Longevity Meme Newsletter, March 08 2010

March 08 2010

The Longevity Meme Newsletter is a weekly email containing news, opinions, and happenings for people interested in aging science and engineered longevity: making use of diet, lifestyle choices, technology, and proven medical advances to live healthy, longer lives. This newsletter is published under the Creative Commons Attribution 3.0 license. In short, this means that you are encouraged to republish and rewrite it in any way you see fit, the only requirements being that you provide attribution and a link to the Longevity Meme.



- A Flow of New Donors at the Methuselah Foundation
- Medical Tourism for Stem Cell Therapies
- On Incentives and Cryonics
- Discussion
- Latest Healthy Life Extension Headlines


Let me direct your attention to the donor lists at the Methuselah Foundation - it seems like a sign of progress that a steady flow of new donors is emerging from beyond to community that originally helped the Foundation get off the ground:


"It's worth repeating that these are entirely new donors; folk from beyond the community of early supporters who dug deep to boost the Foundation's launch and sustain its growth in the first few years of operation. This view doesn't include the more than 200 people who are members of the 300, and who make recurring donations to the Foundation that average out to around $85/month each. You'll see from the graphic above that new members of the 300 are amongst the new faces joining the Methuselah Foundation community as well.

"This, I think, is a promising sign. Broadly speaking, there are two ways to sway the world to your point of view: either convince the leaders and the crowd follows, or convince the crowd, and the leaders are carried along whether they want to be or not. Of course it's not that black and white in practice, and any organization speaks to both sides of the house. It's a bootstrapping process, with a little progress with the leaders here, a little progress with the crowd there, and a lot of feedback and communication taking place between all parties to muddy the waters. But the bottom line is that more new donors means that more people are hearing about longevity science and taking it seriously. Progress is underway."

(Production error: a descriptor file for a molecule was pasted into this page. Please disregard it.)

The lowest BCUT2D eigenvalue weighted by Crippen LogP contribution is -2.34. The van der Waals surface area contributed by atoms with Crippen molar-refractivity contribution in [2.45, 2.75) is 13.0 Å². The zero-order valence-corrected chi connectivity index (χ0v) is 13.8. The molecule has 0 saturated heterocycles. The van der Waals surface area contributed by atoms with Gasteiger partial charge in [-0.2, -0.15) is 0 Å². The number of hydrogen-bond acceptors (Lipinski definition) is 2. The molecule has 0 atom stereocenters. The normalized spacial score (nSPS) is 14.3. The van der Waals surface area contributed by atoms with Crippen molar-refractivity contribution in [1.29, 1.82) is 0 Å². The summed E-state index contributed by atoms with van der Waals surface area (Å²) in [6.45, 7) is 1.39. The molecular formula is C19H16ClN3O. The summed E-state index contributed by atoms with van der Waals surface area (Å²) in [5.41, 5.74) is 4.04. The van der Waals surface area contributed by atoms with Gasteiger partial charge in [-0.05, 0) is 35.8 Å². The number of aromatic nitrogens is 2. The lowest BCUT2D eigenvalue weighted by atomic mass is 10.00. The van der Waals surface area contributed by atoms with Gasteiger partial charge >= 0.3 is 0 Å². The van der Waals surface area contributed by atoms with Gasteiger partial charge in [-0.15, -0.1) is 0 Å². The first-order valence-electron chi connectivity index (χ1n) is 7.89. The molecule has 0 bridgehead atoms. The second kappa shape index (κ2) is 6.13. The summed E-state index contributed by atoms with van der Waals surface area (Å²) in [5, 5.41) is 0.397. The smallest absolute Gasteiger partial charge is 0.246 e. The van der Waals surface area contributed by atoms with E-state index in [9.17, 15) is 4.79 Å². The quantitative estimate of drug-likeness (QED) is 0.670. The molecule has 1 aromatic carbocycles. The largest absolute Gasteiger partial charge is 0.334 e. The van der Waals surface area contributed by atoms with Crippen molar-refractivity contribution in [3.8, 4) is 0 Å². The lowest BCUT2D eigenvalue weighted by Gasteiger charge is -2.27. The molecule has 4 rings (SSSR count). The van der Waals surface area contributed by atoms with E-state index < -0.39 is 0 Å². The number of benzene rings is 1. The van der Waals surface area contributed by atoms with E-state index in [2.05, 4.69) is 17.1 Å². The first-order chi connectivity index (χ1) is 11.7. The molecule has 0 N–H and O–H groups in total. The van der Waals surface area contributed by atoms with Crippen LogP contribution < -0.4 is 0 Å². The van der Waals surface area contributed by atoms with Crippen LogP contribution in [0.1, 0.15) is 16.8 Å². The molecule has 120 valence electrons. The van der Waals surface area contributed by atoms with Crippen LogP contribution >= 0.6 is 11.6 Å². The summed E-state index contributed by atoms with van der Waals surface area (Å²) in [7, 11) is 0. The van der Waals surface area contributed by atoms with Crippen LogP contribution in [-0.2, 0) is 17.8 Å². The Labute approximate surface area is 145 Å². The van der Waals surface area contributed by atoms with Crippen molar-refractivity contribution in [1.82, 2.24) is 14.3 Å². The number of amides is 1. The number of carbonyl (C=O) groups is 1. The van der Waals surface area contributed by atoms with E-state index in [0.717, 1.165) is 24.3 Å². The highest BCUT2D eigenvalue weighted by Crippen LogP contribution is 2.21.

Medical tourism exists primarily because the regulatory regime in countries like the US is harsh beyond all reasonable levels, the bureaucratic mindset spun out of control. So the application of new research, such as the growing knowledge of stem cells and regenerative processes, happens in other parts of the world:


"Five years, a decade, or longer might pass these days between the early commercial availability of new therapies overseas and their final and expensive passage through the FDA course of hurdles and obstacles. But when responsible companies are regularly offering safe (and much cheaper) therapies in India, Vietnam, and China years ahead of their availability in the US, something has to give. ... a wide range of interested parties in the US advocate against medical tourism; to hear them speak, anything less than the full FDA process of years, trials, and tens of millions of dollars will lead to anarchy, and all providers outside the US are evil snake-oil salesmen. Nothing could be further from the truth. Less regulated markets have their own for-profit watchdogs, and aggressive competition shakes out fraud and failure much more rapidly than regulators. In a regulated market, fraud and failure become a part of the landscape, supported by the regulators. Rather than small opportunists trying to put one over on a handful of people until discovered, you'll see massive entities engaged in shaping regulations over years and decades to their advantage, covering up and excusing extensive abuses with the regulator's aid, and so forth.

"Look at the shoes on your feet - they are pretty essential for most people. Absent shoes, you would struggle more than you would like. But when was the last time you had a serious issue with fraud in the shoe market? When was the last time you had any sort of issue in the shoe market? Yet it is as free as any market is likely to be these days. The average person is likely to think little about dealing with shoe shopping and a lot about dealing with minor medical issues - and that is a mark of the level of regulator-induced dysfunction in the medical industry. If you are perfectly happy with the state of the shoe marketplace, but believe that heavy regulation is required for medicine, then you should probably take a closer look at your axioms."


A conclusion was reached this week to the legal fight between cryonics provider Alcor and relatives who were holding up the cryosuspension of Mary Robbins: